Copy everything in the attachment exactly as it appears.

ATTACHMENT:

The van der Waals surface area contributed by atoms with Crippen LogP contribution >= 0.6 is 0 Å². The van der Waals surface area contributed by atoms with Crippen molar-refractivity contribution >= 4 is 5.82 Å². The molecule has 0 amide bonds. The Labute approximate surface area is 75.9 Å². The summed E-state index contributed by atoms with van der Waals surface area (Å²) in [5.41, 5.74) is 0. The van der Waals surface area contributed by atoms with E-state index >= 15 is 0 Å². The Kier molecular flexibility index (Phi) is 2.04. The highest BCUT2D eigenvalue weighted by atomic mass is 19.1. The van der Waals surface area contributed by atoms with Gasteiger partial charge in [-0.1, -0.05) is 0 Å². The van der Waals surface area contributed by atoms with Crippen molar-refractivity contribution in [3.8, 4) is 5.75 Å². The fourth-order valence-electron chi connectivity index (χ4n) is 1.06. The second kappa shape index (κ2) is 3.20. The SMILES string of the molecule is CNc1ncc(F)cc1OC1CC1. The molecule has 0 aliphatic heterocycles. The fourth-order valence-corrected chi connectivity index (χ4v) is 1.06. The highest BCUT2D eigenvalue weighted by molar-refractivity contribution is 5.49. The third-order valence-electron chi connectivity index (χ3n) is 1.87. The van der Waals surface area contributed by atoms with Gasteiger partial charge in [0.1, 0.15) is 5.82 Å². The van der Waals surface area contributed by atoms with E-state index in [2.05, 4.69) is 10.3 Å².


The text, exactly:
The van der Waals surface area contributed by atoms with Crippen LogP contribution >= 0.6 is 0 Å². The van der Waals surface area contributed by atoms with Crippen molar-refractivity contribution >= 4 is 5.82 Å². The molecule has 0 amide bonds. The Labute approximate surface area is 75.9 Å². The summed E-state index contributed by atoms with van der Waals surface area (Å²) in [5.41, 5.74) is 0. The van der Waals surface area contributed by atoms with E-state index >= 15 is 0 Å². The Kier molecular flexibility index (Phi) is 2.04. The highest BCUT2D eigenvalue weighted by atomic mass is 19.1. The van der Waals surface area contributed by atoms with Gasteiger partial charge in [-0.1, -0.05) is 0 Å². The van der Waals surface area contributed by atoms with Crippen molar-refractivity contribution in [3.8, 4) is 5.75 Å². The fourth-order valence-electron chi connectivity index (χ4n) is 1.06. The second kappa shape index (κ2) is 3.20. The SMILES string of the molecule is CNc1ncc(F)cc1OC1CC1. The molecule has 0 aliphatic heterocycles. The fourth-order valence-corrected chi connectivity index (χ4v) is 1.06. The highest BCUT2D eigenvalue weighted by molar-refractivity contribution is 5.49. The third-order valence-electron chi connectivity index (χ3n) is 1.87. The van der Waals surface area contributed by atoms with Gasteiger partial charge in [0.1, 0.15) is 5.82 Å². The van der Waals surface area contributed by atoms with E-state index in [2.05, 4.69) is 10.3 Å².